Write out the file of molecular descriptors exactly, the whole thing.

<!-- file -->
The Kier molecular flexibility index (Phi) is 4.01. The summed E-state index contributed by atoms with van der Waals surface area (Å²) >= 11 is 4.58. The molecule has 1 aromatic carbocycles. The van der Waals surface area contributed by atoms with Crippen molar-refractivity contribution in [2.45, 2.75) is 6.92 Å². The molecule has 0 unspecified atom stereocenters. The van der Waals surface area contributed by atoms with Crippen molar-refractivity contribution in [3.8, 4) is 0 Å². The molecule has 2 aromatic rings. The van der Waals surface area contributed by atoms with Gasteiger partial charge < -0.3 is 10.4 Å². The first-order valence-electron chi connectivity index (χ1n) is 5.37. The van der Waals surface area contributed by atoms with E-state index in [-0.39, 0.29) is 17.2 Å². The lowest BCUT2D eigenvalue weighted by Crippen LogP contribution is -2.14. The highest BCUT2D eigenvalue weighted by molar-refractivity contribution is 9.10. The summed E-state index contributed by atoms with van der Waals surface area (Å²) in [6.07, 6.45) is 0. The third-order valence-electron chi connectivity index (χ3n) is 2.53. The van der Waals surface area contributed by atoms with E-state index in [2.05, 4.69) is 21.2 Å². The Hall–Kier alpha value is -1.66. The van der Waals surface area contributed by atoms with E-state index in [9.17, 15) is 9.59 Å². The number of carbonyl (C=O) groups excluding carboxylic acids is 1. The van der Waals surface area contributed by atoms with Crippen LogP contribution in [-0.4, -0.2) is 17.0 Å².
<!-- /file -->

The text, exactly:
The Kier molecular flexibility index (Phi) is 4.01. The summed E-state index contributed by atoms with van der Waals surface area (Å²) >= 11 is 4.58. The molecule has 1 aromatic carbocycles. The van der Waals surface area contributed by atoms with Crippen molar-refractivity contribution in [2.45, 2.75) is 6.92 Å². The molecule has 0 unspecified atom stereocenters. The van der Waals surface area contributed by atoms with Crippen molar-refractivity contribution in [3.8, 4) is 0 Å². The molecule has 2 aromatic rings. The van der Waals surface area contributed by atoms with Gasteiger partial charge < -0.3 is 10.4 Å². The first-order valence-electron chi connectivity index (χ1n) is 5.37. The van der Waals surface area contributed by atoms with E-state index in [-0.39, 0.29) is 17.2 Å². The lowest BCUT2D eigenvalue weighted by Crippen LogP contribution is -2.14. The highest BCUT2D eigenvalue weighted by molar-refractivity contribution is 9.10. The summed E-state index contributed by atoms with van der Waals surface area (Å²) in [6.07, 6.45) is 0. The third-order valence-electron chi connectivity index (χ3n) is 2.53. The van der Waals surface area contributed by atoms with E-state index in [2.05, 4.69) is 21.2 Å². The Hall–Kier alpha value is -1.66. The van der Waals surface area contributed by atoms with E-state index in [9.17, 15) is 9.59 Å². The number of carbonyl (C=O) groups excluding carboxylic acids is 1. The van der Waals surface area contributed by atoms with Crippen LogP contribution in [-0.4, -0.2) is 17.0 Å².